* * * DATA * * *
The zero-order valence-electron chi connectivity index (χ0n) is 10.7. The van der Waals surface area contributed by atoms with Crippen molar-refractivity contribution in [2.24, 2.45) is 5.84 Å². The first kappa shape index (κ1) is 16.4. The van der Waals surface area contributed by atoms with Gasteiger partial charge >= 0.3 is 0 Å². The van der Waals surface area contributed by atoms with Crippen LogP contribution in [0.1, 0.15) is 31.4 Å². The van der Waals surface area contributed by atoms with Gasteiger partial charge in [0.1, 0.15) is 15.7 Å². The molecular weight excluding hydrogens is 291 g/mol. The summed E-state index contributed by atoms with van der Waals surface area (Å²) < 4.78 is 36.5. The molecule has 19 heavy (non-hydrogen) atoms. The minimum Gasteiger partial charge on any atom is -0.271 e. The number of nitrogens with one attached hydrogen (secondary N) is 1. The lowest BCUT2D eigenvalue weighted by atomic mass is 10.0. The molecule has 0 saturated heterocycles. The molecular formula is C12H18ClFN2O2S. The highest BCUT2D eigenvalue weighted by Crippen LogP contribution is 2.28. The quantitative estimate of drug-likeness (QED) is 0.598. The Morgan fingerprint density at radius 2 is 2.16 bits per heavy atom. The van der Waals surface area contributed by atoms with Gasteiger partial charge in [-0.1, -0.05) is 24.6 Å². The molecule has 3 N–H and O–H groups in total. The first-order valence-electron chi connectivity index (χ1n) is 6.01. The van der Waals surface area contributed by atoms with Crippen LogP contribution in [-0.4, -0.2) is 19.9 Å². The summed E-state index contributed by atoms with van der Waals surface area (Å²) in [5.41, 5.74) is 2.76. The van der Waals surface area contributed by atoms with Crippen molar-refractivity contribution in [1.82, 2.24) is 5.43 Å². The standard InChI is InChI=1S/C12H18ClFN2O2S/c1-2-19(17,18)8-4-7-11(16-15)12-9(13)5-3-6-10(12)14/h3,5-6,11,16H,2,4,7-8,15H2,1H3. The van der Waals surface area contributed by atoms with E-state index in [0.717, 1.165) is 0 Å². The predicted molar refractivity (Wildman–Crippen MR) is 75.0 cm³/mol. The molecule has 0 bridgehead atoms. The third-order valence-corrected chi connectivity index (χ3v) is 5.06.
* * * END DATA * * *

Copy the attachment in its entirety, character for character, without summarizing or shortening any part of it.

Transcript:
The zero-order valence-electron chi connectivity index (χ0n) is 10.7. The van der Waals surface area contributed by atoms with Crippen molar-refractivity contribution in [2.24, 2.45) is 5.84 Å². The first kappa shape index (κ1) is 16.4. The van der Waals surface area contributed by atoms with Gasteiger partial charge >= 0.3 is 0 Å². The van der Waals surface area contributed by atoms with Crippen LogP contribution in [0.1, 0.15) is 31.4 Å². The van der Waals surface area contributed by atoms with Gasteiger partial charge in [0.1, 0.15) is 15.7 Å². The molecular weight excluding hydrogens is 291 g/mol. The summed E-state index contributed by atoms with van der Waals surface area (Å²) < 4.78 is 36.5. The molecule has 19 heavy (non-hydrogen) atoms. The minimum Gasteiger partial charge on any atom is -0.271 e. The number of nitrogens with one attached hydrogen (secondary N) is 1. The lowest BCUT2D eigenvalue weighted by atomic mass is 10.0. The molecule has 0 saturated heterocycles. The molecular formula is C12H18ClFN2O2S. The highest BCUT2D eigenvalue weighted by Crippen LogP contribution is 2.28. The quantitative estimate of drug-likeness (QED) is 0.598. The Morgan fingerprint density at radius 2 is 2.16 bits per heavy atom. The van der Waals surface area contributed by atoms with Gasteiger partial charge in [-0.1, -0.05) is 24.6 Å². The molecule has 3 N–H and O–H groups in total. The first-order valence-electron chi connectivity index (χ1n) is 6.01. The van der Waals surface area contributed by atoms with Crippen LogP contribution in [-0.4, -0.2) is 19.9 Å². The summed E-state index contributed by atoms with van der Waals surface area (Å²) in [5.41, 5.74) is 2.76. The van der Waals surface area contributed by atoms with Crippen molar-refractivity contribution in [1.82, 2.24) is 5.43 Å². The standard InChI is InChI=1S/C12H18ClFN2O2S/c1-2-19(17,18)8-4-7-11(16-15)12-9(13)5-3-6-10(12)14/h3,5-6,11,16H,2,4,7-8,15H2,1H3. The van der Waals surface area contributed by atoms with E-state index in [0.717, 1.165) is 0 Å². The predicted molar refractivity (Wildman–Crippen MR) is 75.0 cm³/mol. The molecule has 0 bridgehead atoms. The third-order valence-corrected chi connectivity index (χ3v) is 5.06.